Dreamers Hike Into the Spirit of the Berkeley Hills

I was bundled in layers of mismatched summer clothes I’d scavenged from my suitcase. It was day three of the International Association for the Study of Dreams annual conference in Berkeley, California, and on this late June afternoon we would set out on a Dreamers’ Hike. We met outside the conference hotel at the Berkeley Marina and listened as our guide announced that we’d hike for about three hours and return at sunset.

We walked first along a not very scenic highway with pounding winds at our backs. But soon, the Golden Gate Bridge came into view in the distance. As we passed through a parking lot near the small beach, cars pulled up and people let their dogs bound out from backseats into the surging surf. While a black lab pounced into the waves after a red ball, we dreamers crowded around a patch of scruffy weeds, which our guide identified as mugwort, which is said to enhance dream imagery and recall. We dreamers cheered enthusiastically for these oneiric plants, as if we had discovered buried treasure.

As we walked on we noticed the trail was blazed with red hearts hand-painted onto rocks. To our left I noticed a strange stone outcropping splashed with paint. My friend Sherry and I headed toward it, to find that it was a small shelter with a triangular window that looked out on the sea. I stooped to peer inside the doorway where a young man and woman, leaned on opposite walls, empty pizza boxes and beer bottles strewn at their feet.

“It’s a druid house,” I whispered to Sherry.

Just beyond, our group spread out on the rocks unpacking meals from little cardboard house-shaped boxes: each containing a sandwich, apple, chips, pasta salad, an energy bar, and a cookie. Strands of our windblown hair caught in our mouths between bites.

With dinner behind us, we fanned out over the rocky beach looking for the path, then scrambled up and over a hill. Amidst the foliage and tufts of spiky red weeds, we spied signs of lives being lived here: there were tarps stretched between boulders, tents tucked amid shrubs, and plastic outdoor chairs on brushy improvised lawns.

Then we came to what looked like an empty roadside vegetable stand with a sign tacked beneath the wooden roof that identified it as a clothing drop for the homeless. One dream hiker approached, read the sign, then pulled the apple from her cardboard box and left it there. Another followed, leaving a tub of pasta salad. One by one, others approached, leaving power bars, bags of chips, and sandwiches.

Without comment we continued downhill to the water’s edge, where we were greeted by a glorious 10-feet tall woman made of scrap metal. Her hair snake-streamed behind her, arms stretched out, beseeching.

To our right, two young people squatted before a cobbled wooden wall, with spray paint cans poised. I could smell the acrid acrylic scent of whooshing colors as we turned to the left and found more found-object sculpture, including a crazy-jawed animal growling at the sea, and two figures seated on a log bench in a conversational pose.

We hiked back talking, wind tossed and sunset-drenched. All evening long we are alive with land and sea and color and dream.

The next morning, a presenter who had recently arrived at the conference, declared that he experienced the land outside our hotel as dead. “All of this,” he explained, sweeping an arm toward the view of the land we’d just the day before hiked upon, “was built on garbage. Literally, trash.”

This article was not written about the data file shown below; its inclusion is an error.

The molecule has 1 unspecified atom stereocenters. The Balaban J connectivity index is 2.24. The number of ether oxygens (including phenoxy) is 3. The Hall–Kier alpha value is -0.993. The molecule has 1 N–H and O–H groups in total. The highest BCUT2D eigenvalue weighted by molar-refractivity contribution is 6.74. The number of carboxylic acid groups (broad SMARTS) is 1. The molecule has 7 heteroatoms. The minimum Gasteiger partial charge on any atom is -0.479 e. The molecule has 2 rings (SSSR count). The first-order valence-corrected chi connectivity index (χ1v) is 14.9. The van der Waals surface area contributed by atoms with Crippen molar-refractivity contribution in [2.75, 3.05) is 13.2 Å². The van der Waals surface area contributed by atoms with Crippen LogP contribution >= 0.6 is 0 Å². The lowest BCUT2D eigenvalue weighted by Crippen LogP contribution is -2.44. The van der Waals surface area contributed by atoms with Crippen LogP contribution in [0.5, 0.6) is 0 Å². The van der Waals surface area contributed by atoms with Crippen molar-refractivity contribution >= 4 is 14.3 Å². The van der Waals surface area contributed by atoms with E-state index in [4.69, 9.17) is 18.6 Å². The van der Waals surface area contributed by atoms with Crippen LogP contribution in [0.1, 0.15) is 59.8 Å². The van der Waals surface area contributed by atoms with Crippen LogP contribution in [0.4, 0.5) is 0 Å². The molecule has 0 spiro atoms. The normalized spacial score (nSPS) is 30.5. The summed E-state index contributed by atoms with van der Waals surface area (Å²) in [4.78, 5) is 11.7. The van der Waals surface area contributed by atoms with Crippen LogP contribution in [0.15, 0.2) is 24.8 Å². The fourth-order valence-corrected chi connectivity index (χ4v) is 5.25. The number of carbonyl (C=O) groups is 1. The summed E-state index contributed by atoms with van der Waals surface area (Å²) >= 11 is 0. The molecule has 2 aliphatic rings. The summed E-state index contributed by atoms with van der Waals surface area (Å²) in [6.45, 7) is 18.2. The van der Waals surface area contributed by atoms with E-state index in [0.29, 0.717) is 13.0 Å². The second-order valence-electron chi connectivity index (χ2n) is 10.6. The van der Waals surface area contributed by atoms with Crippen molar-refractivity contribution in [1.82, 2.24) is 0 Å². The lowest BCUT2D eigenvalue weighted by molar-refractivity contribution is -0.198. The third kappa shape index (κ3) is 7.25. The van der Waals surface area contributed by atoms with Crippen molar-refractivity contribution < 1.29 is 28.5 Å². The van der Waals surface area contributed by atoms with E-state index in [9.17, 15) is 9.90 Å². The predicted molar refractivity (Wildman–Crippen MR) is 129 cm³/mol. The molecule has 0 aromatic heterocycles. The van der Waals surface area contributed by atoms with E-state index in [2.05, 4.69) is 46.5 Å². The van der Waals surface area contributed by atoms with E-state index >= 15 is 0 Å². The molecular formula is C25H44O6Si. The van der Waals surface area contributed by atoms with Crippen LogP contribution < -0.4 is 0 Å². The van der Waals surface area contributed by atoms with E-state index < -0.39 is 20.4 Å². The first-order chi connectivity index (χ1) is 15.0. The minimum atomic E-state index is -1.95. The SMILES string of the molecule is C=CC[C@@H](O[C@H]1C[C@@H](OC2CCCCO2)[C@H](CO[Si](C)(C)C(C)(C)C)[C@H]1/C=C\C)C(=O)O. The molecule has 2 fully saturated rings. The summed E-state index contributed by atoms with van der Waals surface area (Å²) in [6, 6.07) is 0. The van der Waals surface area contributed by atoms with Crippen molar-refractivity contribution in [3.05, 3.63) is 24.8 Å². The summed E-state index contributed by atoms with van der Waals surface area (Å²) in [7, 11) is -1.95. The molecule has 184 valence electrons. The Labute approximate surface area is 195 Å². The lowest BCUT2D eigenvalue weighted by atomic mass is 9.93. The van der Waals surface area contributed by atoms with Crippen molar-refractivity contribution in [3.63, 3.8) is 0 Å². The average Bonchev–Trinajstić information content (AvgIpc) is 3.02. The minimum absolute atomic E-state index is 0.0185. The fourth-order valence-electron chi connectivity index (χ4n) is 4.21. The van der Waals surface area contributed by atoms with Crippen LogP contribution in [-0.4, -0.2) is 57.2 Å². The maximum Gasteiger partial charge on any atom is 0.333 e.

Those of us who had spent the previous afternoon and twilight hiking on it were not so sure. We’d passed through a world of color, art, homelessness, community, hikers, kite surfers, punks, and modern hobos, wild herbs, ripening berries, stone and water in angry conversation, wind and sun–all ringed by distant cities.  A compost of rebirth, re-mirth and transformation.

And so, a shaman in the group suggested we ask the land itself if it were dead, dying, or in need. In shamanistic traditions, which are found in various forms in indigenous cultures around the world, everything is alive and intelligent. By journeying into the land (we used a hybrid of shamanistic practice and guided meditation in this case) we could gain information and insight about it.

We closed our eyes, relaxed, followed our leader through a set of instructions into an open state of mind. When we felt we had reached the spirit of the land, we were instructed to inquire whether the land wanted our help, then listen to what it had to say.

This is what I heard, both from my dream-meditation-journey into the land, and from other dreamers when they shared their experiences.

We asked the land

I Asked the Land

And it said …


“Look at your hand.

There’s a sun in your hand.”


And the earth shrank away

Leaving only me

and the sun in my hand.


I asked the land

and the land said,

“I am only you

work to heal your past

and you will heal my wound.”


I asked the land

and the land said

“I absorb your dreams.”

And the land said

“Create art.”

And the land said

“The place of power is where you are.”

And the land said

“You are the water

And the water in you

Needs healing, too.”


And the land said,

“Align yourself with your heart, always

Your spirit lives there.”

And the land said,

“Your heart will keep your spirit safe

while you dream.”


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3 responses to “Dreamers Hike Into the Spirit of the Berkeley Hills

  1. I shared your hike and your shaman the following day. Thanks for the memories!

    • Hi Lou,
      I’m glad you enjoyed revisiting that wonderful time in Berkeley through the blog 🙂 Please feel free to add your own impressions, pov, on the experience, too!

  2. Beautiful dialogue, listening to the land, landing in dreams…and so nice to see a glimpse into your recent journey!

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